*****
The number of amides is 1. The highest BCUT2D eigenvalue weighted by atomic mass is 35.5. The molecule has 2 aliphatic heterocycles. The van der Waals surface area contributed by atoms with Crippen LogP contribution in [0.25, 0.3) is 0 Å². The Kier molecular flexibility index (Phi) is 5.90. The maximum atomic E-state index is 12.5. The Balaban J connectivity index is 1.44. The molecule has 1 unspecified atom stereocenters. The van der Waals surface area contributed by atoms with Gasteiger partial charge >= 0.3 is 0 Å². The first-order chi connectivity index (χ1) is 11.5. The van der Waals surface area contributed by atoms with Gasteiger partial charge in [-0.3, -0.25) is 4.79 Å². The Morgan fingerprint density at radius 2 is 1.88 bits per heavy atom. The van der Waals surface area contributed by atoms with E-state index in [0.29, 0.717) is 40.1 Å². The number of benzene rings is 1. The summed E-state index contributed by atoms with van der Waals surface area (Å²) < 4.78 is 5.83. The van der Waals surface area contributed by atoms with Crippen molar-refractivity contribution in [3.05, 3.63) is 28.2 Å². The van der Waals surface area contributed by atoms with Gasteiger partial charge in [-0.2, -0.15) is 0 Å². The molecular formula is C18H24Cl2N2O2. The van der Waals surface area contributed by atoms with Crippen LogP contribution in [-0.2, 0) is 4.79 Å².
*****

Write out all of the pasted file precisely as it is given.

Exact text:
The number of amides is 1. The highest BCUT2D eigenvalue weighted by atomic mass is 35.5. The molecule has 2 aliphatic heterocycles. The van der Waals surface area contributed by atoms with Crippen LogP contribution in [0.25, 0.3) is 0 Å². The Kier molecular flexibility index (Phi) is 5.90. The maximum atomic E-state index is 12.5. The Balaban J connectivity index is 1.44. The molecule has 1 unspecified atom stereocenters. The van der Waals surface area contributed by atoms with Gasteiger partial charge >= 0.3 is 0 Å². The first-order chi connectivity index (χ1) is 11.5. The van der Waals surface area contributed by atoms with Gasteiger partial charge in [-0.3, -0.25) is 4.79 Å². The Morgan fingerprint density at radius 2 is 1.88 bits per heavy atom. The van der Waals surface area contributed by atoms with E-state index in [0.29, 0.717) is 40.1 Å². The number of benzene rings is 1. The summed E-state index contributed by atoms with van der Waals surface area (Å²) < 4.78 is 5.83. The van der Waals surface area contributed by atoms with Crippen molar-refractivity contribution in [3.05, 3.63) is 28.2 Å². The van der Waals surface area contributed by atoms with Gasteiger partial charge in [-0.2, -0.15) is 0 Å². The molecular formula is C18H24Cl2N2O2. The van der Waals surface area contributed by atoms with Crippen LogP contribution in [-0.2, 0) is 4.79 Å².